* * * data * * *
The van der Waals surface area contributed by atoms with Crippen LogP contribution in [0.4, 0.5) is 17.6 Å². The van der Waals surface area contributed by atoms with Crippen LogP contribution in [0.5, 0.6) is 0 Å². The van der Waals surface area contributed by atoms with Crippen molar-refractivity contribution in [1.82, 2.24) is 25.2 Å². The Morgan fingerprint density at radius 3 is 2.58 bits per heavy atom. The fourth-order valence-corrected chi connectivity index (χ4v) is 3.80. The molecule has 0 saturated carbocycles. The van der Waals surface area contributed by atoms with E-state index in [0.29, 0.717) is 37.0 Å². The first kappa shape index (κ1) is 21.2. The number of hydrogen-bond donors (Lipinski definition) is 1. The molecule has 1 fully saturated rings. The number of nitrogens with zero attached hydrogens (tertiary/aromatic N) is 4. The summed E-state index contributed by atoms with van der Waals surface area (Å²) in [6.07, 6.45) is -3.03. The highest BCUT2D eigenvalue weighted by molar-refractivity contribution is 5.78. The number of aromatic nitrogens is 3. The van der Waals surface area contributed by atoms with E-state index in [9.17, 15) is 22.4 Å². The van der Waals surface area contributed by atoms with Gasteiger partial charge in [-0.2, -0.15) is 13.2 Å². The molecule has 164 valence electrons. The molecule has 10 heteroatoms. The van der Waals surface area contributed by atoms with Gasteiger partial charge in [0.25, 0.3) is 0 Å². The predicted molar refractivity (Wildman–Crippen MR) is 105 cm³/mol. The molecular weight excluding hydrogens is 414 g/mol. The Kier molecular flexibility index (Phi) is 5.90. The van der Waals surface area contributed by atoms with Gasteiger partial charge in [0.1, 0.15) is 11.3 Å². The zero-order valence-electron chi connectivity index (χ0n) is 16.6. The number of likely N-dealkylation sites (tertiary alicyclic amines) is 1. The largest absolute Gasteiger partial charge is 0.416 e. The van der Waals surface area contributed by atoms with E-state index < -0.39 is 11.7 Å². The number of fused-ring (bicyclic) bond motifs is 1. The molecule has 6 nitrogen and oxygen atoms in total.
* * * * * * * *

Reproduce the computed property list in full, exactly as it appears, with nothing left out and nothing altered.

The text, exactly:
The van der Waals surface area contributed by atoms with Crippen LogP contribution in [0.4, 0.5) is 17.6 Å². The van der Waals surface area contributed by atoms with Crippen LogP contribution in [0.5, 0.6) is 0 Å². The van der Waals surface area contributed by atoms with Crippen molar-refractivity contribution in [1.82, 2.24) is 25.2 Å². The Morgan fingerprint density at radius 3 is 2.58 bits per heavy atom. The fourth-order valence-corrected chi connectivity index (χ4v) is 3.80. The molecule has 0 saturated carbocycles. The van der Waals surface area contributed by atoms with E-state index in [0.29, 0.717) is 37.0 Å². The first kappa shape index (κ1) is 21.2. The number of hydrogen-bond donors (Lipinski definition) is 1. The molecule has 1 fully saturated rings. The number of nitrogens with zero attached hydrogens (tertiary/aromatic N) is 4. The summed E-state index contributed by atoms with van der Waals surface area (Å²) in [6.07, 6.45) is -3.03. The highest BCUT2D eigenvalue weighted by molar-refractivity contribution is 5.78. The number of aromatic nitrogens is 3. The van der Waals surface area contributed by atoms with E-state index in [9.17, 15) is 22.4 Å². The van der Waals surface area contributed by atoms with Gasteiger partial charge in [-0.2, -0.15) is 13.2 Å². The molecule has 164 valence electrons. The molecule has 10 heteroatoms. The van der Waals surface area contributed by atoms with Gasteiger partial charge in [0.25, 0.3) is 0 Å². The predicted molar refractivity (Wildman–Crippen MR) is 105 cm³/mol. The molecular weight excluding hydrogens is 414 g/mol. The Kier molecular flexibility index (Phi) is 5.90. The van der Waals surface area contributed by atoms with Gasteiger partial charge in [0.1, 0.15) is 11.3 Å². The zero-order valence-electron chi connectivity index (χ0n) is 16.6. The number of likely N-dealkylation sites (tertiary alicyclic amines) is 1. The largest absolute Gasteiger partial charge is 0.416 e. The van der Waals surface area contributed by atoms with E-state index < -0.39 is 11.7 Å². The number of fused-ring (bicyclic) bond motifs is 1. The molecule has 6 nitrogen and oxygen atoms in total.